How To Tape Drywall At Home

If you are thinking about taking on your own home repair projects, one of the most intimidating jobs ahead is probably taping drywall. Uneven walls are very unattractive and every home owner wants their walls to look perfect, even if it is a DIY project. The good news is that drywall has become the standard form of wall covering because of its ease in finishing and perfecting.

Drywall should be taped at any point where two pieces of drywall meet, or where there will be no trim, baseboard, or panels to cover the imperfection. In order to do this, you must use a strip of paper and a plaster compound, generally known as joint compound. This will ensure that your wall appears to be one single piece of material. Along with each seam being covered with this compound, you will also want to cover each screw hole to ensure a flat surface.

Before you begin taping your drywall, make sure that you have installed the corner bead on all corners that are considered outside corners. Make sure that all of the screws are embedded deep enough that you can fill the hole with joint compound, but not so deep that they go through the gypsum, or drywall board.

First Coat The first coat of joint compound that will be applied involves taping the joints. Using a 6″ drywall mud knife, apply the joint compound into the dent created when the two pieces of drywall meet. It is okay if you use more than you think you will need, as you will scrape off the excess compound when you are finished. The main purpose is to fill in the hole enough that the tape rests completely flat between the two pieces of drywall, to create a smooth finish. Once you have enough joint compound to completely fill the gap, lay a piece of the paper tape over the seam. Press it lightly into the compound with your hand to ensure that it sticks.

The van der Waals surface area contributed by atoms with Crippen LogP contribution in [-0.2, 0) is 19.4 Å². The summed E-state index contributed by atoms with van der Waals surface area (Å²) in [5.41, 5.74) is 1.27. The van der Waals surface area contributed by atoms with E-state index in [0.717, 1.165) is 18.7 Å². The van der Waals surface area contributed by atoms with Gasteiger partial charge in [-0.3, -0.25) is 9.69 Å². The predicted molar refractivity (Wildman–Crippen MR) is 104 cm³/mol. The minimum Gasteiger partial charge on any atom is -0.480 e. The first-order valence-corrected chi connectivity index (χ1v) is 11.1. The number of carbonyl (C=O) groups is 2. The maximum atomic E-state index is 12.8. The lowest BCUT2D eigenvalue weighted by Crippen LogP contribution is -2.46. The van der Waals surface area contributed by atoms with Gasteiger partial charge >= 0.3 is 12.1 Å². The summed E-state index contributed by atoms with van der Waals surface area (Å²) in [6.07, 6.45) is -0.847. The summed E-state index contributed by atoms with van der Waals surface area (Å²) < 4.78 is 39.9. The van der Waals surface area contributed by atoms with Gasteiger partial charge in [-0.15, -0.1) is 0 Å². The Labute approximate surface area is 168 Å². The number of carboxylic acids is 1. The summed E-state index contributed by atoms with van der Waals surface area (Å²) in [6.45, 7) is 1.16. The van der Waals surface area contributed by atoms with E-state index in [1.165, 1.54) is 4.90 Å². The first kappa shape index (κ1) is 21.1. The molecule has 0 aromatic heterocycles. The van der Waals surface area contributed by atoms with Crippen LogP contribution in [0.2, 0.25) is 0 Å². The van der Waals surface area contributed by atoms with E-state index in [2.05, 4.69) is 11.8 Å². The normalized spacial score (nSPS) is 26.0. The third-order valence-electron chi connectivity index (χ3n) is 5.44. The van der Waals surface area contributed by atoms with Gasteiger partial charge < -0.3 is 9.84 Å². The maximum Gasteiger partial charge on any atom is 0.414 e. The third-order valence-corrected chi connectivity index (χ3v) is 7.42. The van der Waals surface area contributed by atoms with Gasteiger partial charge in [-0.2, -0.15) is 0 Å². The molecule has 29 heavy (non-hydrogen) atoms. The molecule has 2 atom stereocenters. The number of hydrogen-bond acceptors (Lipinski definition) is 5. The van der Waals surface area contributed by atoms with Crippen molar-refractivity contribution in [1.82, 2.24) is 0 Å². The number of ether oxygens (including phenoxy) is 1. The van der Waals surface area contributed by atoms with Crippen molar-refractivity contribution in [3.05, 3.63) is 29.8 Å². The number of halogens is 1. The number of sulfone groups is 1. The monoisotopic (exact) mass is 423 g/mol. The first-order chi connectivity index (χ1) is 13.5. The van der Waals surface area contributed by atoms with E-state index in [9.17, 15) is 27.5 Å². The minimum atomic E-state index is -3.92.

Place a small amount of joint compound on your knife and smooth over the tape, completely covering it Allow the compound to dry for at least 24 hours and then sand the area to remove any imperfections.

Second Coat Using an 8 inch drywall knife, make a second pass over the seams that you filled in on the wall the day before. Make sure to use a smoother technique so that you will not need to sand as much on this layer. Make sure that you do not leave any streaks or grooves in this layer. Wait 24 hours and sand the area again.

Third Coat Using a 10 or 12 inch knife, make a final pass over the joints. This should be the smoothest coat that you apply and should be completed with a lot of care. Again, wait 24 hours and sand the final result until it is completely smooth.

You can now paint your walls with confidence.